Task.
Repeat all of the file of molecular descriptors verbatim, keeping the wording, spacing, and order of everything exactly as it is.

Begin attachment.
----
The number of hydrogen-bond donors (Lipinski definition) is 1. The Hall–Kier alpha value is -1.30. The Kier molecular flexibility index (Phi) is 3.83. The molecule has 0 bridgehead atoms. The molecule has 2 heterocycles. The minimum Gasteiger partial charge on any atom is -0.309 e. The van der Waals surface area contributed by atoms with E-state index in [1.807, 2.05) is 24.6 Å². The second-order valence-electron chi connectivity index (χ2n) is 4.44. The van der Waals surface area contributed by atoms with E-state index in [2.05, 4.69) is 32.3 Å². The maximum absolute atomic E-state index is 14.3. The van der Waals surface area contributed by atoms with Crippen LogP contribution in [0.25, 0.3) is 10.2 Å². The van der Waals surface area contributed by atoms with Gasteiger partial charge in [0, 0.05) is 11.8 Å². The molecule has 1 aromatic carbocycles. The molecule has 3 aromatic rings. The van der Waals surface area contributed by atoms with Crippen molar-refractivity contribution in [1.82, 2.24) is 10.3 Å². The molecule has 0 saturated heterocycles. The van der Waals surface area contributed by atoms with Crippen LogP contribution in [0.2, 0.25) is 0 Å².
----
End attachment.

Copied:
The number of hydrogen-bond donors (Lipinski definition) is 1. The Hall–Kier alpha value is -1.30. The Kier molecular flexibility index (Phi) is 3.83. The molecule has 0 bridgehead atoms. The molecule has 2 heterocycles. The minimum Gasteiger partial charge on any atom is -0.309 e. The van der Waals surface area contributed by atoms with E-state index in [1.807, 2.05) is 24.6 Å². The second-order valence-electron chi connectivity index (χ2n) is 4.44. The van der Waals surface area contributed by atoms with E-state index in [2.05, 4.69) is 32.3 Å². The maximum absolute atomic E-state index is 14.3. The van der Waals surface area contributed by atoms with Crippen LogP contribution in [0.25, 0.3) is 10.2 Å². The van der Waals surface area contributed by atoms with Gasteiger partial charge in [0, 0.05) is 11.8 Å². The molecule has 1 aromatic carbocycles. The molecule has 3 aromatic rings. The van der Waals surface area contributed by atoms with Crippen molar-refractivity contribution in [1.82, 2.24) is 10.3 Å². The molecule has 0 saturated heterocycles. The van der Waals surface area contributed by atoms with Crippen LogP contribution in [0.2, 0.25) is 0 Å².